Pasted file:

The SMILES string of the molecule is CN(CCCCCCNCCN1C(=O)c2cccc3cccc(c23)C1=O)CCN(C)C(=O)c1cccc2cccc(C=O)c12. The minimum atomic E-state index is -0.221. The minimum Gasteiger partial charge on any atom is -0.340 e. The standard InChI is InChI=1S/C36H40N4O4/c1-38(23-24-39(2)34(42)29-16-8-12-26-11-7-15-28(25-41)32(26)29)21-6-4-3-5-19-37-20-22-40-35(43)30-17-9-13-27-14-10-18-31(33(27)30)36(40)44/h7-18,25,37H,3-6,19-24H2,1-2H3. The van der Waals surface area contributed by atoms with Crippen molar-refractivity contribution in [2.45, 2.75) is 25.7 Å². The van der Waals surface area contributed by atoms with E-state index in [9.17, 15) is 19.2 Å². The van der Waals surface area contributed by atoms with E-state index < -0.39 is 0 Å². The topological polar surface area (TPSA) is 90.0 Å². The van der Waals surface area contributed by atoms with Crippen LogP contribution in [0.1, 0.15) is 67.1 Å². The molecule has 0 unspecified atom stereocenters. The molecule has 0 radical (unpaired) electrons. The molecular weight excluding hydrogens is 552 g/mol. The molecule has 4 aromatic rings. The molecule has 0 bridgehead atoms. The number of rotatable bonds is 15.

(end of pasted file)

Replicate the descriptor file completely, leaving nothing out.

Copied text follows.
The SMILES string of the molecule is CN(CCCCCCNCCN1C(=O)c2cccc3cccc(c23)C1=O)CCN(C)C(=O)c1cccc2cccc(C=O)c12. The minimum atomic E-state index is -0.221. The minimum Gasteiger partial charge on any atom is -0.340 e. The standard InChI is InChI=1S/C36H40N4O4/c1-38(23-24-39(2)34(42)29-16-8-12-26-11-7-15-28(25-41)32(26)29)21-6-4-3-5-19-37-20-22-40-35(43)30-17-9-13-27-14-10-18-31(33(27)30)36(40)44/h7-18,25,37H,3-6,19-24H2,1-2H3. The van der Waals surface area contributed by atoms with Crippen molar-refractivity contribution in [2.45, 2.75) is 25.7 Å². The van der Waals surface area contributed by atoms with E-state index in [9.17, 15) is 19.2 Å². The van der Waals surface area contributed by atoms with E-state index < -0.39 is 0 Å². The topological polar surface area (TPSA) is 90.0 Å². The van der Waals surface area contributed by atoms with Crippen LogP contribution in [0.1, 0.15) is 67.1 Å². The molecule has 0 unspecified atom stereocenters. The molecule has 0 radical (unpaired) electrons. The molecular weight excluding hydrogens is 552 g/mol. The molecule has 4 aromatic rings. The molecule has 0 bridgehead atoms. The number of rotatable bonds is 15.